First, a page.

Ongoing resistance can be seen in the diverse range of academics, writers and activists lobbying for a holistic curriculum across disciplines. This is currently an increasingly pressing topic, as can be seen in the many online petitions seeking to replace ‘whitewashed’ accounts. High-fee-paying Private schools have not been invulnerable to this shift either, and must pay heed, particularly when a significant portion of their student intake, reportedly 35%, are BAME students.

Yet, the desire to resort to the ‘our island story’ framing has proved a defining feature of the struggle over the history curriculum (although not peculiar to the education sector). Pushback is typically undergirded by a fear that revised accounts will not fit with the nationalistic White British self-image. Boris’s ‘Etonian attitude’ regarding Empire ‘as a source for good’ is emblematic in this regard. Such myopic perspectives often rest on the view that we should only tell ‘the good bits’ but, as Deana Heath, Senior Lecturer in Colonial History at the University of Liverpool asks, “whose good bits exactly?”

This insular self-serving view requires dismantling. Indeed, an alternate history of Empire that includes ‘Black and Asian’ voices cannot be framed as supplementary to a narrative they are integral to. Consequently, this hegemonic parochialism is reflected in the whiteness of the discipline, yet is at odds with the stated aims of the curriculum to “gain a coherent knowledge and understanding of Britain’s past.” Without a global critical historical perspective, this aim will remain unfulfilled and contested. Having only served to inculcate a type of historical docility consistent with a ‘post racial’ neoliberalism, it is time we paid greater attention to the myth of this colour-blind curriculum.

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Recognising ‘Race’: (In)forming the Groundwork

Since the 1988 Education Reform Act, colour-blind policies have ostensibly underlined our national approach to education. In ‘post-racial’ Britain, the very concept of ‘race’ had disappeared from view, as did, apparently, the racism it engendered. Yet, within a number of academic and activist critiques, ‘race’ has long been established as a foundational axis in the Euro-colonising enterprise. It is common parlance in socio-historical disciplines to acknowledge the very ‘constructedness’ of ‘race’ and its durability over the past 500 years. In other words, the modern category of ‘race’ as we understand it today is not the reflection of a natural social order. It was created.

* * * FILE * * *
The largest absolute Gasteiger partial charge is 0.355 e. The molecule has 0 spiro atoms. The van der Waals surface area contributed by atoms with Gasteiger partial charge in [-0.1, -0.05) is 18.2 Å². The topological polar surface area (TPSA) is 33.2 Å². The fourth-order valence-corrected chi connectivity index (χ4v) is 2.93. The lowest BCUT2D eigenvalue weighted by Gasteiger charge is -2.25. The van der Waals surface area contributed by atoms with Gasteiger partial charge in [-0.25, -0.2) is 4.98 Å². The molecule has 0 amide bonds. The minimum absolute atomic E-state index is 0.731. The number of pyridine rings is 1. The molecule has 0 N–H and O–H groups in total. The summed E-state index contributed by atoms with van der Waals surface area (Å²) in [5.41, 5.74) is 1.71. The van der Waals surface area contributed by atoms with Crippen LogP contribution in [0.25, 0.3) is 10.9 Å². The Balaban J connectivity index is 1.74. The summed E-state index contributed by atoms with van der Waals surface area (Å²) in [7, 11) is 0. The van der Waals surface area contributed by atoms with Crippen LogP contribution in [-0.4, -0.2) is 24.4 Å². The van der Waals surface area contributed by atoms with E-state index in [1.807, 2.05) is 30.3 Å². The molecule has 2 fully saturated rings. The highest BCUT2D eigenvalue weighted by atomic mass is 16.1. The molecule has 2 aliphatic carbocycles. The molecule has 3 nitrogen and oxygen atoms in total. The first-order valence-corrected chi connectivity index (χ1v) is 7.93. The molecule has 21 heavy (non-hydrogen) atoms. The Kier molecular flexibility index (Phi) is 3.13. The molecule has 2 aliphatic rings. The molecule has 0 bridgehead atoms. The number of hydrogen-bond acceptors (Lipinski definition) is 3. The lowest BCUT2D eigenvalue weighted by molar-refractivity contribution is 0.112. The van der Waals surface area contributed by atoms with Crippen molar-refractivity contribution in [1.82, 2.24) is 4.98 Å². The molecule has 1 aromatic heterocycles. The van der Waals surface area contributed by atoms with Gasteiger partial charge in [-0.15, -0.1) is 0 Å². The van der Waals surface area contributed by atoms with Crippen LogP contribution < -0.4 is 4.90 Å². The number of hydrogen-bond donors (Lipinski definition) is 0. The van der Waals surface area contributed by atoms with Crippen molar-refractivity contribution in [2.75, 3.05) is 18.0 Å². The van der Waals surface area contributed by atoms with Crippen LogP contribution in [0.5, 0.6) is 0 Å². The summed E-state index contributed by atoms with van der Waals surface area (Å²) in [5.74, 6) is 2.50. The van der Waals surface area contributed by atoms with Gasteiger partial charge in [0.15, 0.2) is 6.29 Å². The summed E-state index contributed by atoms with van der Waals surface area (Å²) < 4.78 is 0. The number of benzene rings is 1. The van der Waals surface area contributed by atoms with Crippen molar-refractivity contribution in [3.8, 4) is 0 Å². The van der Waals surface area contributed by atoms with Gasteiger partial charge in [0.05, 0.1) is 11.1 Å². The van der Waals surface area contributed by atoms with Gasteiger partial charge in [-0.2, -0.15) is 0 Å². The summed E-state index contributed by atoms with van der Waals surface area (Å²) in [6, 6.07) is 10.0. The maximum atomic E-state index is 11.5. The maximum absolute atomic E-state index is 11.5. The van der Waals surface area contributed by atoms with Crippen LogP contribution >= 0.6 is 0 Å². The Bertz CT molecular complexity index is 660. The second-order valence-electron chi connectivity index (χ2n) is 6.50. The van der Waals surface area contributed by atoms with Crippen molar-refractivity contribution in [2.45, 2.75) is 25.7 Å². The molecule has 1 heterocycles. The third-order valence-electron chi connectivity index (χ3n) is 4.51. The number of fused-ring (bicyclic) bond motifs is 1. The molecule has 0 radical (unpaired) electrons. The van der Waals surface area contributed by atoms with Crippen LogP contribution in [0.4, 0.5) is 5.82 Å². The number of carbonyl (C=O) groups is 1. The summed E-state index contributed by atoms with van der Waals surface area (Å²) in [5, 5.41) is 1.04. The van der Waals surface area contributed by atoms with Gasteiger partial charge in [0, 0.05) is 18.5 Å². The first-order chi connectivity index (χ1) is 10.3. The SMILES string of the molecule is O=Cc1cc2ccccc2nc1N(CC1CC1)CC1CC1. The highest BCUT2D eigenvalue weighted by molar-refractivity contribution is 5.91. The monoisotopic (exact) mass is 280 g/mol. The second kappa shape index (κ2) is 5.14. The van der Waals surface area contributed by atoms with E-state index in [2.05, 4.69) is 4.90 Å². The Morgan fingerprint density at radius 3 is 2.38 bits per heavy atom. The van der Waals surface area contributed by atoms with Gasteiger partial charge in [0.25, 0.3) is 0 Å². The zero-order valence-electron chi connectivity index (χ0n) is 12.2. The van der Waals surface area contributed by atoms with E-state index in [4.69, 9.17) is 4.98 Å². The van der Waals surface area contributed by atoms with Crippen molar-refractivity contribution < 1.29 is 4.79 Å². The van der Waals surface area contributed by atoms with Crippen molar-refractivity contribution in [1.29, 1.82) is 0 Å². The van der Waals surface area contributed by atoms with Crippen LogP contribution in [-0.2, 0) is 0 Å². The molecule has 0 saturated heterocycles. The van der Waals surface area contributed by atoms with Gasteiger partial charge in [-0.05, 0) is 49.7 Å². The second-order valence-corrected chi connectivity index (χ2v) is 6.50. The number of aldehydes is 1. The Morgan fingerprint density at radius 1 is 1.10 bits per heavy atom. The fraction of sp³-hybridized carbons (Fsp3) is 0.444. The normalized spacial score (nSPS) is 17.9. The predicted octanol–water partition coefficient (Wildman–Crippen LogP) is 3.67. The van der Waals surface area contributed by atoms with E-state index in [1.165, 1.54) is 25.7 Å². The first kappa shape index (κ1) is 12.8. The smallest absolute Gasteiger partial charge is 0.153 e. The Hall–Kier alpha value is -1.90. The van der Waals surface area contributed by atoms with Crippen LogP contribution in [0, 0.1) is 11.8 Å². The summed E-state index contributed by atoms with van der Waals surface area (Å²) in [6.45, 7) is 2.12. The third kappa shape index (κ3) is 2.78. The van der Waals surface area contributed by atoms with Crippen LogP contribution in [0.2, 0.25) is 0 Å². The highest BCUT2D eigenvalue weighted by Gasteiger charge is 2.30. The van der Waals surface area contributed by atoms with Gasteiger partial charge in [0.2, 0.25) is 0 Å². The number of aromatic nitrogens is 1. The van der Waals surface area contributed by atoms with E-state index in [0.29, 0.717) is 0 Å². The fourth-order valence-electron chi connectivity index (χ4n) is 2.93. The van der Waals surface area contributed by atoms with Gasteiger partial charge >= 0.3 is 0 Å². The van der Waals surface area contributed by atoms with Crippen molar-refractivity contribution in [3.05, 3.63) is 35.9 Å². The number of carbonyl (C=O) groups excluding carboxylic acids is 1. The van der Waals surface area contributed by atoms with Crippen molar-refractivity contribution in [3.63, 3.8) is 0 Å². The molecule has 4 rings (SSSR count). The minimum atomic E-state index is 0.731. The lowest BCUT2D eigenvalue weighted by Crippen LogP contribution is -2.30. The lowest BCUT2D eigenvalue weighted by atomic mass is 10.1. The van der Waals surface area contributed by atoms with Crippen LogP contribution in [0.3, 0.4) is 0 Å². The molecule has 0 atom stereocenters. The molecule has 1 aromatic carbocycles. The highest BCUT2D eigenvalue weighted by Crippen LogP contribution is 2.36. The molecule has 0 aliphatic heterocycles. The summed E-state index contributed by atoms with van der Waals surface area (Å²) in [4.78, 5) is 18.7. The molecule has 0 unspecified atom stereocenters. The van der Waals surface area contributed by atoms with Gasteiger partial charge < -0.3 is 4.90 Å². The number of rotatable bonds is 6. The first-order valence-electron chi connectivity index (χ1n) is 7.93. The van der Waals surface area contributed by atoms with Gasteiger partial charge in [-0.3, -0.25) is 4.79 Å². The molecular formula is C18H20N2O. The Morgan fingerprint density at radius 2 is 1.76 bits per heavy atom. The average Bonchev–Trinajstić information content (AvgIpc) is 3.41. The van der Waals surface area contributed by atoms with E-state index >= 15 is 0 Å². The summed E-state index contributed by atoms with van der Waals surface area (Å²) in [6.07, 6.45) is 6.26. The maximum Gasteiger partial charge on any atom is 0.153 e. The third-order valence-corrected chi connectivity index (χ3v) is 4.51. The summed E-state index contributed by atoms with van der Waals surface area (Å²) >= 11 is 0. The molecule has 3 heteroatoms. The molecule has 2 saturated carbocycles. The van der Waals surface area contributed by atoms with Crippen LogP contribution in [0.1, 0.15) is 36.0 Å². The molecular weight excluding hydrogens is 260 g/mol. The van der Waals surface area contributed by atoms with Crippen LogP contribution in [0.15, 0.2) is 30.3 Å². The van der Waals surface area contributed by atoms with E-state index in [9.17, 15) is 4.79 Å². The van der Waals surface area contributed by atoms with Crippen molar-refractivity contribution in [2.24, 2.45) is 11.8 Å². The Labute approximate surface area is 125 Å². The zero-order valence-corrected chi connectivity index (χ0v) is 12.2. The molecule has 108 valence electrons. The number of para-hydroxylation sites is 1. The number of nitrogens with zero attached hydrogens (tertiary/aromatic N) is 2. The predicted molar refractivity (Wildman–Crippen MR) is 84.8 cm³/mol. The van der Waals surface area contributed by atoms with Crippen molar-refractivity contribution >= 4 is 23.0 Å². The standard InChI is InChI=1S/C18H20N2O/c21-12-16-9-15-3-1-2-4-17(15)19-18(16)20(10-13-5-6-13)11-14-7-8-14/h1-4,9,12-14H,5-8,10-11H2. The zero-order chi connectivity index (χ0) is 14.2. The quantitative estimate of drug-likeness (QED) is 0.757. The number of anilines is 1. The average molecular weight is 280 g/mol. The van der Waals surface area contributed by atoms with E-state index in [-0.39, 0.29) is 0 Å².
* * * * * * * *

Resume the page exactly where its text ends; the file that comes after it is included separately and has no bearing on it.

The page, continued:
In this racialised economy, ‘Whites’ were posited at the apex of this hierarchy, ‘Blacks’ at the bottom and everyone else fell in between. This was a pseudo-science in which ‘whiteness’ and all other ‘race-based’ categories were classified, crafted and solidified in the service of Slavery and Empire. This fact has remained on the margins of social discourse, denied official recognition in the ‘post-racial’ fantasy of modern Britain, yet has been ironically rehabilitated in ‘newer’ ‘post-colonial’ racisms.

It is precisely this historical constitution of ‘race’ that deserves unpacking at a level that is accessible and relevant, spanning the spectrum of disciplines it permeates. A revised curriculum would do well to introduce this into our collective histories and conscience.

As academic conversations contest and advance the discredited ‘race’ debate, the rest of the sector should not remain oblivious to these exchanges. Nor should these historical insights belatedly come crashing in at university level. Indeed, they deserve to be presented to pupils much earlier, especially since they inform our understanding of how ‘race’ continues to perform, institute and distinguish — not as some bygone historical memory but as lived reality. 

Why this becomes important for children cannot be overstated. For if it is understood that categories of ‘race’ were central to the making of the modern world, and continue to be part of a dominant social order cultivated across multiple disciplines, it also means they can potentially be destabilised — at the very least in terms of their epistemic foundations. It is arguably the explanatory power of ‘race’ as it has been used to demarcate ‘enlightened’ populations from ‘Others’ that brings coherence to the present condition. Understanding this also fulfils the dual imperatives of ‘knowledge and skill’ central to the study of history, whilst also foregrounding how it is that Britain has invariably been conceived in the popular/political imagination as an inherently White space/nation; not just then, but now. Yet ‘race’ remains a fundamental blind-spot in the current history curriculum. It simply does not figure in defining how ‘the nation was shaped’.